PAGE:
In conventional information systems uncertainty in information is
regarded as "noise", and treated as a problem. In neural networks,
however, uncertainty is an intrinsic feature of much of the
information processing, with many of the computations involving
the deliberate injection of stochastic processes. This paper
analyzes uncertainty in information representation and processing
in terms of the benefits arising, their theoretical foundations,
their practical applications, and their hardware implementation. It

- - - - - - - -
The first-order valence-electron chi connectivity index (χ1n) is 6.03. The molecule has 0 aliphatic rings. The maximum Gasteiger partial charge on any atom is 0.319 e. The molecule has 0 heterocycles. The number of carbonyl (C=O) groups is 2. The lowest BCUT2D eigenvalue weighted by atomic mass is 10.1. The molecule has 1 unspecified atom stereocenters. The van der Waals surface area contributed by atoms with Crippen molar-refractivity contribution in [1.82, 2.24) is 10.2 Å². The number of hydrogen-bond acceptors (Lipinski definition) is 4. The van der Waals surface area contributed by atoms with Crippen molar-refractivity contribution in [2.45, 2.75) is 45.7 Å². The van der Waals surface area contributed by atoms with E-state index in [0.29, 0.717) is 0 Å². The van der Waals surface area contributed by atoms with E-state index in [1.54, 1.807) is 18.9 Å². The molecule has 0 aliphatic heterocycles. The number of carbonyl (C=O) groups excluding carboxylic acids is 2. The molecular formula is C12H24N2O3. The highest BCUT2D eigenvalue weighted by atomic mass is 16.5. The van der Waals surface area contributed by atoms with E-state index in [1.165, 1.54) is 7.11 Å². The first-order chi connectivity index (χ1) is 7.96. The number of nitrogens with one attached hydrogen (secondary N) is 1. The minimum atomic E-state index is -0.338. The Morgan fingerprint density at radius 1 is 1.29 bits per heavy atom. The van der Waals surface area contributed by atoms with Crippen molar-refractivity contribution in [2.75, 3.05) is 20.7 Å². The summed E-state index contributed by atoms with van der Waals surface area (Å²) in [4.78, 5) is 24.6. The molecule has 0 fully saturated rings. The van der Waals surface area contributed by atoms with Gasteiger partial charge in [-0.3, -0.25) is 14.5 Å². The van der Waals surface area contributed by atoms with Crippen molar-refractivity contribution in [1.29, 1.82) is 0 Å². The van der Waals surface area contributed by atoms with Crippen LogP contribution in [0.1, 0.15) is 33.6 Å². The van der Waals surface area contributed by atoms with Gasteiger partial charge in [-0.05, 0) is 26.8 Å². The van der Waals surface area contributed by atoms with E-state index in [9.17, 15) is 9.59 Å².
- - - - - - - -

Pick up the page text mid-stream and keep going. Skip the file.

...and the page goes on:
gives a new perspective on network computations and the information
involved. As an example of this approach the paper analyzes the
representation of analog quantities by stochastic sequences of bits.
Benefits of this approach are both theoretical and practical.
Realization of communication links between units is greatly
simplified and the number of wires needed in interconnecting
VLSI chips correspondingly reduced. The hardware realization of
basic operations on analog quantities is very simple, for example,
in some cases a single and-gate can be used as a multiplier. The
stochastic approach also gives elegant solutions to problems
including learning, representation of system controllers, uncertain
inference, and partial differential equations.
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